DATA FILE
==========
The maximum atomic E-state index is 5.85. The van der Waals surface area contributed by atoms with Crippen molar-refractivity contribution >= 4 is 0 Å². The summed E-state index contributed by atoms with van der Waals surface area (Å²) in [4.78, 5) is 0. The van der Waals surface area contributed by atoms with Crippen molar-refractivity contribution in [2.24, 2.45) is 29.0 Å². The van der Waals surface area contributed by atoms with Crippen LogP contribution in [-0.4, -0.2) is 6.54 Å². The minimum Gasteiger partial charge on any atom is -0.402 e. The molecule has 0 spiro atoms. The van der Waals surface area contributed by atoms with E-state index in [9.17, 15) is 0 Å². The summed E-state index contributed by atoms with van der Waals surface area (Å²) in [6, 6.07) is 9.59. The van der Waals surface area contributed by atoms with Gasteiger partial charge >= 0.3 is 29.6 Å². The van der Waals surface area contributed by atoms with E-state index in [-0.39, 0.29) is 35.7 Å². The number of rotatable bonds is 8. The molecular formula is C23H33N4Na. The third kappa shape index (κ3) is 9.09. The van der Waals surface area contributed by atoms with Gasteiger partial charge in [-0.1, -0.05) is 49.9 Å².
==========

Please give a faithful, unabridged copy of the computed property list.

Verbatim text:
The maximum atomic E-state index is 5.85. The van der Waals surface area contributed by atoms with Crippen molar-refractivity contribution >= 4 is 0 Å². The summed E-state index contributed by atoms with van der Waals surface area (Å²) in [4.78, 5) is 0. The van der Waals surface area contributed by atoms with Crippen molar-refractivity contribution in [2.24, 2.45) is 29.0 Å². The van der Waals surface area contributed by atoms with Crippen LogP contribution in [-0.4, -0.2) is 6.54 Å². The minimum Gasteiger partial charge on any atom is -0.402 e. The molecule has 0 spiro atoms. The van der Waals surface area contributed by atoms with E-state index in [9.17, 15) is 0 Å². The summed E-state index contributed by atoms with van der Waals surface area (Å²) in [6, 6.07) is 9.59. The van der Waals surface area contributed by atoms with Gasteiger partial charge >= 0.3 is 29.6 Å². The van der Waals surface area contributed by atoms with E-state index in [-0.39, 0.29) is 35.7 Å². The number of rotatable bonds is 8. The molecular formula is C23H33N4Na. The third kappa shape index (κ3) is 9.09. The van der Waals surface area contributed by atoms with Gasteiger partial charge in [-0.1, -0.05) is 49.9 Å².